2 August, 2016. 10:02


Organisers of the Queensland Royal Show (also known as the EKKA) have been told today by the Palaszczuk Government that the giant, inconvenient gum tree in the showground’s main arena must remain in the exact same state they found it.

After years of crippling drought in inner-city Brisbane, the gum tree is a result of the fast-growing vegetation that has rapidly appeared following the recent, much-needed rainfall.

However, much like the Western Queensland farmers who will be showcasing their prize livestock over the next month – EKKA organisers have been told that they will have to find a way to work around the vegetation.

Local organiser, Bryce McCartney (56) says it is quite an inconvenience to his operation, especially considering how much money they owe to the bank after all those years of drought.

“I really can see what the farmers are getting at here,” he says.

“We ran this show through thick and thin to keep everyone happy – but now they are pretending that we have always had trees in the middle of the paddock. The showjumping events are going to be very dangerous this year,”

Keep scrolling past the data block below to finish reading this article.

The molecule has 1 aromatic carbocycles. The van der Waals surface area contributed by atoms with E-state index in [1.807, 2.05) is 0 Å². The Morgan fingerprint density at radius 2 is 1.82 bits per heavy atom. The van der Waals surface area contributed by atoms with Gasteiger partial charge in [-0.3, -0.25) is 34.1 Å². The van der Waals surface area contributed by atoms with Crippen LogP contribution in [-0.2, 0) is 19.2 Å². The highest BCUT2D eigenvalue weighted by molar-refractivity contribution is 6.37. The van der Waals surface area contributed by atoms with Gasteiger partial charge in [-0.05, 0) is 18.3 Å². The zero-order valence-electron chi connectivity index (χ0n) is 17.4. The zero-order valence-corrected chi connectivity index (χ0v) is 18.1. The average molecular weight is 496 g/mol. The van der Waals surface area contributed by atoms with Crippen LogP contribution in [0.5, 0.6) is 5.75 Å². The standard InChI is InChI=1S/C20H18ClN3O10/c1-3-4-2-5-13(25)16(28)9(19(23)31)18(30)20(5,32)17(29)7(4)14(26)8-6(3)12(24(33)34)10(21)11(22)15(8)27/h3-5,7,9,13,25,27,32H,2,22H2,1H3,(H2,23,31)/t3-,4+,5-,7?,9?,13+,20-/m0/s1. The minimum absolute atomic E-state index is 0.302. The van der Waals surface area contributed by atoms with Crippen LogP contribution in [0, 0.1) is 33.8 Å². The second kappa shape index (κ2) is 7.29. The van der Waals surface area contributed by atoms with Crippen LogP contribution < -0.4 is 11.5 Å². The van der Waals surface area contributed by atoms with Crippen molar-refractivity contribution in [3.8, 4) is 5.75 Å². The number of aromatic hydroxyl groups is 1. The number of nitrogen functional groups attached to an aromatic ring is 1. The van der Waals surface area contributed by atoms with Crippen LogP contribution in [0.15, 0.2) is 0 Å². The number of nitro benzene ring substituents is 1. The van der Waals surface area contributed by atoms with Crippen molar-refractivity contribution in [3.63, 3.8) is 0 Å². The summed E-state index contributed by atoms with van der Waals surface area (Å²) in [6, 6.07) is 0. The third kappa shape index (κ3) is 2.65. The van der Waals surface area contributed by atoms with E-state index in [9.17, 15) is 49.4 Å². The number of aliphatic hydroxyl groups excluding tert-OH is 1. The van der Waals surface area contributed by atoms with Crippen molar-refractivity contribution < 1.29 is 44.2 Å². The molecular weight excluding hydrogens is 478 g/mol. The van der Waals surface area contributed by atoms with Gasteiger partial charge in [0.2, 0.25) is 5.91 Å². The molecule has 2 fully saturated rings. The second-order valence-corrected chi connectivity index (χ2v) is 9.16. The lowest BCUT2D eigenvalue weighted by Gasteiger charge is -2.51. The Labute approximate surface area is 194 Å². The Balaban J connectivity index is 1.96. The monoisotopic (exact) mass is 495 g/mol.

However, Premier Annastacia Palaszczuk has said that she will not be moved on the new land-clearing laws that are habitually passed every time Labor gains control of the state government.

Speaking to media this morning in a brand new Akubra hat she bought online ahead of next week’s Ekka show, Palaszczuk stated that the newly grown vegetation will give city residents a real insight into Australian agriculture.

“When it comes to Queensland agriculture, you very seldom see a space the size of the RNA main arena without unnecessary scrub,”

“After meeting with our extremely important friends from the Greens, I will not be convinced otherwise. Especially over something as measly as the livelihood of primary producers,”

“The giant, inconvenient, trees that have grown as a result of the recent rainfall will remain. I don’t care if it is in the middle of our most important green spaces”

Hundreds of farmers are expected to march on Parliament this Thursday – the first day of the Royal Queensland Show – to protest against laws they say will stifle the economy and hurt the rural sector.

But Environment Minister Steven Miles, speaking at a National Tree Day event ­yesterday, said the farmers risked politicising what is meant to be a fun family event.

“When it comes to the Royal Show, farmers are meant to be seen and not heard. How dare they politicise an event that is supposed to highlight their politically-disadvantaged industry.”

“Typical farmers, always trying to make everything about them,”

“Well, I’m sorry. But the Royal Queensland Agricultural Show is not about farmers,”

“It’s about the feral carnies giving away giant stuffed animals and selling speed on the side.”

If you would like to support the farmers, or take part in the march this Thursday. You can contact their organisers here.





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